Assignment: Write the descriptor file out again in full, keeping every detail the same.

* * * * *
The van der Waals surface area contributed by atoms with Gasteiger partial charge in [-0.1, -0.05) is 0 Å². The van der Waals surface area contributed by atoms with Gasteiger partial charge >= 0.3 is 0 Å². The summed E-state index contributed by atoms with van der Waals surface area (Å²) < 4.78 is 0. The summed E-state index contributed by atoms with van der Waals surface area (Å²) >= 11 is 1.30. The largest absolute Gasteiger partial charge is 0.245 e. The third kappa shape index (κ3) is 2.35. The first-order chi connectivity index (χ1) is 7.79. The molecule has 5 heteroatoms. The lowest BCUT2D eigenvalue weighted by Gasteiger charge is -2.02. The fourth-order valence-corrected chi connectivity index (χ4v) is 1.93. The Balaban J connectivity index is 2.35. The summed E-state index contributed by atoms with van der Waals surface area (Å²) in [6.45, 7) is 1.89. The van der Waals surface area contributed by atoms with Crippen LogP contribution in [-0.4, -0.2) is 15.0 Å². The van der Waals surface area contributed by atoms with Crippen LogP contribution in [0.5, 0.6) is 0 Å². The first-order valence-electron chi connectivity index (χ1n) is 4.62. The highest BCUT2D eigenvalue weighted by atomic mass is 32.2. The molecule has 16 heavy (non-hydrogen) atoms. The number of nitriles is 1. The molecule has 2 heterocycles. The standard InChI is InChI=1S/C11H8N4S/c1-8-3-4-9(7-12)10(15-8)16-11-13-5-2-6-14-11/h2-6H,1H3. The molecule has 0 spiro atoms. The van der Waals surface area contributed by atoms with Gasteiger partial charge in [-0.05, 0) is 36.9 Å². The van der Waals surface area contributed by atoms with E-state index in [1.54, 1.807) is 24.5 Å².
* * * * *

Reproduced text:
The van der Waals surface area contributed by atoms with Gasteiger partial charge in [-0.1, -0.05) is 0 Å². The van der Waals surface area contributed by atoms with Gasteiger partial charge >= 0.3 is 0 Å². The summed E-state index contributed by atoms with van der Waals surface area (Å²) < 4.78 is 0. The summed E-state index contributed by atoms with van der Waals surface area (Å²) >= 11 is 1.30. The largest absolute Gasteiger partial charge is 0.245 e. The third kappa shape index (κ3) is 2.35. The first-order chi connectivity index (χ1) is 7.79. The molecule has 5 heteroatoms. The lowest BCUT2D eigenvalue weighted by Gasteiger charge is -2.02. The fourth-order valence-corrected chi connectivity index (χ4v) is 1.93. The Balaban J connectivity index is 2.35. The summed E-state index contributed by atoms with van der Waals surface area (Å²) in [6.45, 7) is 1.89. The van der Waals surface area contributed by atoms with Crippen LogP contribution in [-0.4, -0.2) is 15.0 Å². The van der Waals surface area contributed by atoms with Crippen LogP contribution in [0.5, 0.6) is 0 Å². The first-order valence-electron chi connectivity index (χ1n) is 4.62. The highest BCUT2D eigenvalue weighted by atomic mass is 32.2. The molecule has 16 heavy (non-hydrogen) atoms. The number of nitriles is 1. The molecule has 2 heterocycles. The standard InChI is InChI=1S/C11H8N4S/c1-8-3-4-9(7-12)10(15-8)16-11-13-5-2-6-14-11/h2-6H,1H3. The molecule has 0 spiro atoms. The van der Waals surface area contributed by atoms with Gasteiger partial charge in [-0.05, 0) is 36.9 Å². The van der Waals surface area contributed by atoms with E-state index in [1.54, 1.807) is 24.5 Å².